Instagram has its own native “contact” button for business accounts. And, although the “contact” button isn’t directly embeddable onto your website, you’re more likely to get in-app messages from Instagram itself (due to the nature of having the content in front of you as you use the app), so there’d probably be no need anyway. And, unlike the Facebook and Twitter varieties, this is a button that’s currently only for use within Instagram itself. Its aim is to simplify emailing, phoning or physically finding your business, simplifying the purchasing funnel for your potential customers.
The button requires a maximum of 5 minutes of set up on your end, requiring you to input a phone number, email address and/or a physical location (or you can import them from your connected Facebook account for an easier time of it). But, after you’ve done this, people who click the “contact” button can directly contact you via the methods you’ve allowed your Instagram account access to.
Communication Without Limits
These buttons all provide customers with more options that, in the modern world, unfasten the boundaries between businesses and people. They let customers contact you in the ways that they feel most comfortable using, and they break the seams that often separate social media and websites.
This all results in happier customers, which has a higher chance of creating more sales for you - whether it’s from brand new faces, or from happy returning customers because you’ve adapted to the times and kept up with the popular and easy ways to communicate.
The Extra Frills
There’s an added bonus to all of the above buttons too - extra frills, if you will - they’re all free and relatively easy to implement.
The Facebook and Twitter buttons may require a small bit of coding knowledge (which your website developer should be able to do for you), but other than that, all you really need is access to the pages/accounts you want to connect to.
As you can probably tell from the Instagram snapshot (above), we’ve just created the account (we restarted our account as part of our recent social media revamp). What you might not be able to tell is that it took 5 minutes to go from no account, to a new account, to a fully-contactable business account.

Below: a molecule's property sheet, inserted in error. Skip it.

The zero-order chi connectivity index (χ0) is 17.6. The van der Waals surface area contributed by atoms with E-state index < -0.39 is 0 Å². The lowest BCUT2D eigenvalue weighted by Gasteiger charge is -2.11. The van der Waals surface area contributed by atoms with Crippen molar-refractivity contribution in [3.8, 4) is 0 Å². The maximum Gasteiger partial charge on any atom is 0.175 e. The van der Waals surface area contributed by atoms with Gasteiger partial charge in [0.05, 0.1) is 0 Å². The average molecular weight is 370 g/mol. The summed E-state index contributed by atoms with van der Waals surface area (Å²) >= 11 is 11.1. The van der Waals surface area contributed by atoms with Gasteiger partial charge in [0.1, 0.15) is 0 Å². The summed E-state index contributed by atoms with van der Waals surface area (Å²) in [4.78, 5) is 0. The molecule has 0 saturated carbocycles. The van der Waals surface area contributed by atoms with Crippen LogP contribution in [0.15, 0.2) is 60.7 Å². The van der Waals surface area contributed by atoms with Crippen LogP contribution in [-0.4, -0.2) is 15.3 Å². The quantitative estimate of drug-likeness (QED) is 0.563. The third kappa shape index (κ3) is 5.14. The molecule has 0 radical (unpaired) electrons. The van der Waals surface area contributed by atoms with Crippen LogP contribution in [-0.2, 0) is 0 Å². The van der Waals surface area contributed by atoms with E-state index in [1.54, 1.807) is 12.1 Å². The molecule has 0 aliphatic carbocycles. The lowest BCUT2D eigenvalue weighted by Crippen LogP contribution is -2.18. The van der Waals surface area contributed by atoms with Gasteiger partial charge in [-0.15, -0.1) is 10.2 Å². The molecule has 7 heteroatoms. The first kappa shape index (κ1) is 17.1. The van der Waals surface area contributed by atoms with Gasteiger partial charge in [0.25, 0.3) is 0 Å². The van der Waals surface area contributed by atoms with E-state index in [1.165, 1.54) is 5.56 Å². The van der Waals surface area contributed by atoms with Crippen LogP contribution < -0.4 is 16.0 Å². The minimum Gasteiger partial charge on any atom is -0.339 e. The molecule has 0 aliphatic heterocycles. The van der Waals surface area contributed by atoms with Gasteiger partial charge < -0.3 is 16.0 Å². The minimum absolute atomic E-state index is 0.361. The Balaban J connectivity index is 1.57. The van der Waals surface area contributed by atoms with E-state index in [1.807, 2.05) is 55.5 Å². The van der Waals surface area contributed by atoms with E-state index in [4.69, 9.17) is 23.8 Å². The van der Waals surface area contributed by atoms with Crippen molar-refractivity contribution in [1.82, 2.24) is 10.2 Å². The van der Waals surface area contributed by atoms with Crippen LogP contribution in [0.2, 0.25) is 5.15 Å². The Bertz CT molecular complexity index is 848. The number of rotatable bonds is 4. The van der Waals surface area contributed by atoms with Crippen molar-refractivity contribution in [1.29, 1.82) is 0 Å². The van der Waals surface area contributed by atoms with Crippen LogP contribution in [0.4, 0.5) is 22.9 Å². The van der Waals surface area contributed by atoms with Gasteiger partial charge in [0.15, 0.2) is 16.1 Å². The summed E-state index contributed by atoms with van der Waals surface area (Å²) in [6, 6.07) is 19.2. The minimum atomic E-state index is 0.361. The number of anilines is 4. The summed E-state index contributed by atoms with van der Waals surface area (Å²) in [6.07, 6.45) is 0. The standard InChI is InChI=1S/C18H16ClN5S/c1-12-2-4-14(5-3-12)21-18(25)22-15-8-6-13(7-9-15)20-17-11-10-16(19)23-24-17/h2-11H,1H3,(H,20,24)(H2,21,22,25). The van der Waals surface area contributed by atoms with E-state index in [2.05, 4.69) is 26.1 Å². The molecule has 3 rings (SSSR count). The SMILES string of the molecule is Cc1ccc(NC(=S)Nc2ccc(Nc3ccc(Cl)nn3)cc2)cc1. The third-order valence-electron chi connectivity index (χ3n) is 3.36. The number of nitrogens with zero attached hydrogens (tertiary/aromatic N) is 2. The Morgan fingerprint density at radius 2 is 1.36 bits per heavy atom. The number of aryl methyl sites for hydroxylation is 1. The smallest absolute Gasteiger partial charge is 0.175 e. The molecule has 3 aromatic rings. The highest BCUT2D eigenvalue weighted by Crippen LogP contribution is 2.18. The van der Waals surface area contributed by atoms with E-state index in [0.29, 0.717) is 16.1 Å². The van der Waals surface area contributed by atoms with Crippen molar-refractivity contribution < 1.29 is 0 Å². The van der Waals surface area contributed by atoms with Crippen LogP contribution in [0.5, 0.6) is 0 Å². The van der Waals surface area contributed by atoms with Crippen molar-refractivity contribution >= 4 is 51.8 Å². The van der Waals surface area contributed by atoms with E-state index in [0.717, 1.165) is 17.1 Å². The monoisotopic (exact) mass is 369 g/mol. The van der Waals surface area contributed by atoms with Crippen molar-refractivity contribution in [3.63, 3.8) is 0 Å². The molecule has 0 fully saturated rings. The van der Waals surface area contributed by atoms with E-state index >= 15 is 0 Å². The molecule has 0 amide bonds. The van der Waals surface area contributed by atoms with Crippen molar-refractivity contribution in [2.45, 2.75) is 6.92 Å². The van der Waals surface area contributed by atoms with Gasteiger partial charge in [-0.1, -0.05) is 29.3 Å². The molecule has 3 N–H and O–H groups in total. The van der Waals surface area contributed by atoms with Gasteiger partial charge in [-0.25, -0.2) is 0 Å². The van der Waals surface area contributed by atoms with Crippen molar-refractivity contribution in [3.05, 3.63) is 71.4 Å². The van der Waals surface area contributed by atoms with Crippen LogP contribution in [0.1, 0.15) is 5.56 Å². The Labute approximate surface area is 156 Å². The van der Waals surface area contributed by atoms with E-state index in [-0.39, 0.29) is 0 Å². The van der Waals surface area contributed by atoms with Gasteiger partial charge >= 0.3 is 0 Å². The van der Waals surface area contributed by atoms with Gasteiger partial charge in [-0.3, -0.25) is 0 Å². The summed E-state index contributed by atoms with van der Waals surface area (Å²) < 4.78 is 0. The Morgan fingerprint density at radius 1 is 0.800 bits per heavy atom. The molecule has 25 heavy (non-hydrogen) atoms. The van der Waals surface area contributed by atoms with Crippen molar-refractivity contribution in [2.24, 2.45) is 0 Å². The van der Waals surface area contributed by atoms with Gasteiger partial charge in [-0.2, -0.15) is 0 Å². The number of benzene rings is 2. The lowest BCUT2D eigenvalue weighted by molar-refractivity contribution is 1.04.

Buttoning (and then unbuttoning) your social media, website and customer service has never been this easy. The ironic part is that you have to add the buttons first before you can bare your company to the world. Actually, that’s not ironic, that’s how buttons work.On top of our love of buttons – have we said “buttons” enough in this blog? – we can pick up and connect all messages from customers from wherever they may be. Whether they contact us through Facebook Messenger, Twitter Direct Messages, Instagram or email (or a number of other channels), we can fasten the gaps that have kept customer service divided for so long. Gnatta allows businesses of all sizes to listen and engage with their customers on an individual basis via one single interface. The number of ways customers can contact you is expanding quicker than ever before, not only can you respond to everything from within Gnatta, but Gnatta actively helps the operator follow the customer through their experience, giving you a better picture of what the customer wants. Gnatta helps you give them faster, better and more informed responses across communication channels, reacting to tweets, Facebook messages, SMS messages, email, marketplace and review sites. Gnatta also provides a comprehensive suite of analytics giving users a greater understanding of what their customers are saying about them. If you would like more information about Gnatta, please contact Jack Barmby, CEO firstname.lastname@example.org or by telephone (07775967300). Or for any press enquires, contact email@example.com or by telephone (07928671011) Sign up and get to know us!